Category Archives: London

Fragments of Peter de Rome

A trailer for Ethan Reid’s film Fragments: The Incomplete Films of Peter de Rome.

Finally! I have managed to upload a film clip to my blog. I wanted to add this to the de Rome piece that I published last month but couldn’t work out how to do so. But, seemingly, I have managed to do so tonight. Phew.

So please enjoy this trailer to Ethan Reid’s film.

For more information about Peter de Rome, Ethan Reid and this film, why not follow Fragmentsderome on Twitter

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December 3, 2012 · 11:59 pm

The ecstatic peace of Peter de Rome

Last week my interview with director Ethan Reid discussing his recent film, Fragments: The Incomplete Films of Peter de Rome, was published online by Glass magazine so I thought I’d add a link to it here and write a little more about him here as, in my opinion, at least, Peter de Rome is one of the most fascinating figures in film-making whose output (which is vast and remarkable) has recently been rediscovered and, only now, gaining the acclaim and exposure it deserves. And also Ethan Reid’s film about him is an accomplished and affectionate piece that is a valuable documentary providing a fascinating overview and exploration of de Rome’s life and times.

Sometimes referred to as the “Grandfather of Gay Porn”, de Rome is a prolific film-maker and a pioneer, having made around 100 films (some finished, some not … hence the “Fragments” in the title of Reid’s film), de Rome, now aged 88,  is finally being recognised as one of the most important gay film-makers of all time. British-born, but having moved to the US in the late 1950s to work on a film project for David O Selznick that stalled, de Rome took up directing for his own amusement and pleasure and then his friends’, making short films, beneath the censor’s radar, throughout the ’60s until the ’70s.

And despite winning awards, (Best Short in the 1971 Wet Dream Film Festival in Amsterdam for Hot Pants) and being reviewed (bizarrely) in the Financial Times and the Times, and his collection, The Erotic Films of Peter de Rome (released in 1973 and comprising six short films) which opened at the Lincoln Art Theatre in New York, and which was subsequently screened in all the major cities in the US and influencing film-makers such as Jack Deveau (who he was to collaborate with) and porn-legend Kristen Bjorn,  until recently, de Rome’s film career and output had drifted into obscurity, with many of his films having never been seen. This situation was reversed this year when he was re-discovered by the London Lesbian & Gay Film Festival and all his output is now all included in the BFI archive.

His films, which centre around hardcore and explicit imagery, explore his sexual and erotic fascinations with an unabashed aplomb and confidence and yet which also have a dreamy, experimental wry and witty quality which lends them a transcendental quality rather than being purely material to be used to arouse (although, of course, this function is not to be derided or belittled). De Rome claims to have been uninfluenced by any other films, does, however admit to being impressed by Jean Genet’s Chant d’Amour and there is a strong Maya Deren-esque quality to some of his work – especially Daydreams from a Crosstown Train (1972) and Double Exposure (1969).

I am posting some more images from his films that Glass couldn’t use below. All images are courtesy of the BFI who have produced a DVD The Erotic Films of Peter de Rome which also contains Ethan Reid’s Fragments.

Hot Pants. (US 1971, Peter de Rome).

Hot Pants. (US 1971, Peter de Rome).


Daydreams from a Crosstown Bus. (US, 1972, Peter de Rome).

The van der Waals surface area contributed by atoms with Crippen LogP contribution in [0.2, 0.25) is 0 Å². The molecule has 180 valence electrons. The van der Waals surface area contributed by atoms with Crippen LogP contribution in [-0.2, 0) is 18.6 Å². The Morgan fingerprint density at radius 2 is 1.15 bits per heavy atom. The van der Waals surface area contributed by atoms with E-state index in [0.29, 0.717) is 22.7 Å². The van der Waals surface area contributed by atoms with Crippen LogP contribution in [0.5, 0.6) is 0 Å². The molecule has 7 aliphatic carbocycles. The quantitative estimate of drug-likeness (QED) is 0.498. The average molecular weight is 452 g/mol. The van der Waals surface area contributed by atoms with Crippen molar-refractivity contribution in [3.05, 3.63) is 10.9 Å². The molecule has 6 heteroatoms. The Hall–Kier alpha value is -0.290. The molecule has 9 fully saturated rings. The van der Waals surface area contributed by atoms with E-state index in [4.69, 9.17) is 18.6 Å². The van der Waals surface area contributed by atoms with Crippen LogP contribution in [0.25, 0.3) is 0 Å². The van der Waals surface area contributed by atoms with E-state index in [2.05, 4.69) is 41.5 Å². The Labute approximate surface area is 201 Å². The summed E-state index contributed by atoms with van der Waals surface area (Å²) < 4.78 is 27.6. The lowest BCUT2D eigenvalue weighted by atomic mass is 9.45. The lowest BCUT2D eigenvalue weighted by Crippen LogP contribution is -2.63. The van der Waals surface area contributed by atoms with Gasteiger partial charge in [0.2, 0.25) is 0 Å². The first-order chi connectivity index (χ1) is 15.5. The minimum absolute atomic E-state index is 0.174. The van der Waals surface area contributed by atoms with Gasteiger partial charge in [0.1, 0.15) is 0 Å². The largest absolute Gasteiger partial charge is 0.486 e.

Scopo. (US, 1966, Peter de Rome).

The Fire Island Kids. (1970, US, Peter de Rome).

Peter de Rome in London this year.

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Filed under BFI, Ethan Reid, FIlm, Gay Film-makers, Jack Deveau, London, New York, Peter de Rome, Peter de Rome

Shearsman Books poetry reading tonight

I realise it’s short notice, but tonight (Wednesday November 14)  there is a reading by some poets on the Shearsman imprint: Andrew Jordan, John Welch and Michael Zand which should be really worthwhile attending.

The event starts at 7.30 pm at Swedenborg Hall, Swedenborg House, 20/21 Bloomsbury Way London WC1A 2TH and is free

 

Shearsman reading at Swedenborg Hall, Bloomsbury, London.

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Filed under Andrew Jordan, John Welch, Literature, London, Michael Zand, Performance, Poetry, Publishers, Reading, Shearsman

Dream, baby, dream

I spoke to Doran Edwards, the front man of the London-based band Weird Dreams, a while ago for Glass Magazine. Sometimes referred to as psych-pop core, or melodious melancholics (I particularly like that, being inclined to melancholy myself) and also labelled, or stereotyped, as “jangly power pop” –  journalists have always loved a snappy handle for ease of reference.

But I’m always wary of an off-hand, throwaway categorisation, no matter how much wit it’s served with.  I think it’s hard to describe good things in a few words, pithy though they may be. It diminishes somehow. But, ahh, but that’s why we have literature

Sorry, I’ve drifted.

Weird Dreams are good.

The interview was published yesterday here

Weird Dreams play at Birthdays, Stoke Newington Road, N16 London on Friday, October 26.

Craig Bower (left) and Doran Edwards (right)  from Weird Dreams

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Filed under Gig, London, Music, Tough Love record label, Weird Dreams

Spiral scratch – Heliacal revisited

Today I caught up with the curator of Heliacal, Rachel Thomson of Imbroglio magazine, (whose work is also included) the show taking place at the 13th century St Augustine’s Tower  (Hackney’s oldest building) to find out how the show has gone and how it has been received, just before it closes this week. “We have had about 900 visitors over the two weeks that the show has been on which I am very happy about,” Rachel told me. “It’s really good and far in excess of the number of visitors that I have had for other shows I have curated in Vyner Street, for instance. The show has had a great amount of interest from very different kinds of people, not only those purely interested in the arts. We have also had a great mixture of people attending. Everyone thinks the location and the work sits really well together and is hugely impressed by both. ‘Breathtaking’, a ‘fantastic experience’ are just a few of the comments we have had.”